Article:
By Christina Rivers

In a game that was called a “must win” for the Pittsburgh Steelers, three quarters of game play was a back and forth match against the Cincinnati Bengals. An uninspiring first quarter wasn’t caused by the Bengals sacking Ben Roethlisberger and increasing their status of being second in the National Football League at that statistic, but by dropped passes and a fumble and interception by Roethlisberger. Never one to stay down, Roethlisberger rallied the troops and returned to a run-dominant offense as defensive coordinator Dick LeBeau and offensive coordinator Todd Haley dialed up plays that would lead to the Steelers defeating the Bengals, 24-17.  Overall, the Steelers graded themselves at a much higher level than they were earlier in the 2012 NFL season.


Ben Roethlisberger was predicted by Tony Dungy to throw 50 passes against the Bengals due to questions about the Steelers running backs. In the first quarter, it appeared as if Dungy may have predicted correctly that the Steelers would turn the game into a shootout. Then Roethlisberger watched as Mike Wallace dropped passes, including two that could have been touchdowns. Roethlisberger lost a fumble as he did a pump fake and failed to rotate his arm forward as he was hit. He also tried to thread the needle to Heath Miller in the end zone only to see it intercepted.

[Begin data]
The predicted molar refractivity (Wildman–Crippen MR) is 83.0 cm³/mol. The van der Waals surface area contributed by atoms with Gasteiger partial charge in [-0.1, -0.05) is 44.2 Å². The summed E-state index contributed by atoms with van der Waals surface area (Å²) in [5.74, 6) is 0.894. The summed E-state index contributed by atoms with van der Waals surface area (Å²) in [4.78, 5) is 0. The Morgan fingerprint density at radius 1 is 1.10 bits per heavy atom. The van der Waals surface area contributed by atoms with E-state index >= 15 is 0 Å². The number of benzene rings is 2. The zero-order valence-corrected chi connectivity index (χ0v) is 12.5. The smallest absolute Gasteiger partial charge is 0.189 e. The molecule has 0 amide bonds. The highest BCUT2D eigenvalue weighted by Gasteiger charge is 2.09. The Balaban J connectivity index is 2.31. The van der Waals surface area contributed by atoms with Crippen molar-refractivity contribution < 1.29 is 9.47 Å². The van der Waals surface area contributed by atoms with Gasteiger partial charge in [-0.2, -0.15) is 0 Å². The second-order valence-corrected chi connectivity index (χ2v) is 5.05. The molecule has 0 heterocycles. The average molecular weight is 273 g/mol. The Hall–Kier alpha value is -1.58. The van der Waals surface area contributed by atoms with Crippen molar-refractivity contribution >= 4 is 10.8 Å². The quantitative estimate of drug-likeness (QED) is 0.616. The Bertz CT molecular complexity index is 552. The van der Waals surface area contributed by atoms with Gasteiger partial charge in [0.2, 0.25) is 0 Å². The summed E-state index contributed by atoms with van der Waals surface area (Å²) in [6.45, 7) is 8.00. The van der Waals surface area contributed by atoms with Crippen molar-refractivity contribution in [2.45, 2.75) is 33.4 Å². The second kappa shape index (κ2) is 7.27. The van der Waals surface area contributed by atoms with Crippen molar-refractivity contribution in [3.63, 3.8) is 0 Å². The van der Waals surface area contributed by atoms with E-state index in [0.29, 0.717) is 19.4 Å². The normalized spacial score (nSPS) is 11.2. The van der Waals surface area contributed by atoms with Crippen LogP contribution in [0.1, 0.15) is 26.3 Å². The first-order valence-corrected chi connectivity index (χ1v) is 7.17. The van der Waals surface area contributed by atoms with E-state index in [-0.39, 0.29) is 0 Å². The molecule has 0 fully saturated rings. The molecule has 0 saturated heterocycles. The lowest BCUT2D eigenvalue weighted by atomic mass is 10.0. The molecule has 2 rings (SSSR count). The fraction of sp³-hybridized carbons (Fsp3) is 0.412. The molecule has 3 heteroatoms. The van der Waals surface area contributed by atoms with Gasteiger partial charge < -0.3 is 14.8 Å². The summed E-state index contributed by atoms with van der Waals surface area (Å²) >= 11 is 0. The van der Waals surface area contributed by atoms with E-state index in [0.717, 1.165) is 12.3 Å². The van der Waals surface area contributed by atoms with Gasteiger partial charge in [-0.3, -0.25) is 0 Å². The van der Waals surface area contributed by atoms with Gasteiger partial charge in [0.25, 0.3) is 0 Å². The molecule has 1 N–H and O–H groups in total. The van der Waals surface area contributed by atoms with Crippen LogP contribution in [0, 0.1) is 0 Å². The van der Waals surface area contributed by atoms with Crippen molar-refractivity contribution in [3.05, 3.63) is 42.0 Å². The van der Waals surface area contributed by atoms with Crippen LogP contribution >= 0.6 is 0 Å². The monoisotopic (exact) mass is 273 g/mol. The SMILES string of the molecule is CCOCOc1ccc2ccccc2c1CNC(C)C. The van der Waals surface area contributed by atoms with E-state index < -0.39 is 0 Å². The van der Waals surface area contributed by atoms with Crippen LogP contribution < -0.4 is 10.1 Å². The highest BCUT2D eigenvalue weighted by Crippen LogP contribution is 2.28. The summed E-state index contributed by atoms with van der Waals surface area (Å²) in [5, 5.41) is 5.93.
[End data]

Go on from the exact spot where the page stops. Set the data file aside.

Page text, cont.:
heath miller Return To Running Game Propels Steelers Over The Bengals

(Credit, Joe Robbins/Getty Images)

Roethlisberger then went back to who he has connected exceedingly well with in the past; Miller and WR Antonio Brown. Miller was able to complete passes for much-needed yardage and caught Roethlisberger’s lone touchdown throw on the night. Roethlisberger was wily in the pocket, scampering out to make plays as the Bengals tried to contain him. When he began handing the ball off to Jonathan Dwyer, magic happened. Chewing up 37:30 minutes of game clock, Roethlisberger commanded the offense effectively enough to keep things close and eventually take the game at Paul Brown Stadium away from the Bengals. Grade: A-


With C Maurkice Pouncey unable to play and Marcus Gilbert out as well, Doug Legursky and Mike Adams filled in the offensive line positions. The offensive line was a major question mark going into the game, but as the game progressed, they appeared to pick up more steam. While Roethlisberger was sacked three times, once because Adams got beat easily off his block, Legursky held the center position effectively. Overall, the blocking by the offense was above par as players like Ramon Foster and Willie Colon were able to shift and slide into positions, often opening big holes for the running backs. Additionally, Miller showed how intense of a blocker he can be, especially on end-arounds and short hot-pass plays. Dwyer was a workhorse with 17 carries for 122 yards. Chris Rainey saw significant time on the field as well, carrying the ball four times for 17 yards and his first NFL touchdown. While Wallace struggled to keep his hands on the ball initially, he got his act together in the second half to make a total of eight receptions for 52 yards. His counterpart, Antonio Brown, had an outstanding game with seven receptions for 96 yards. Grade: B+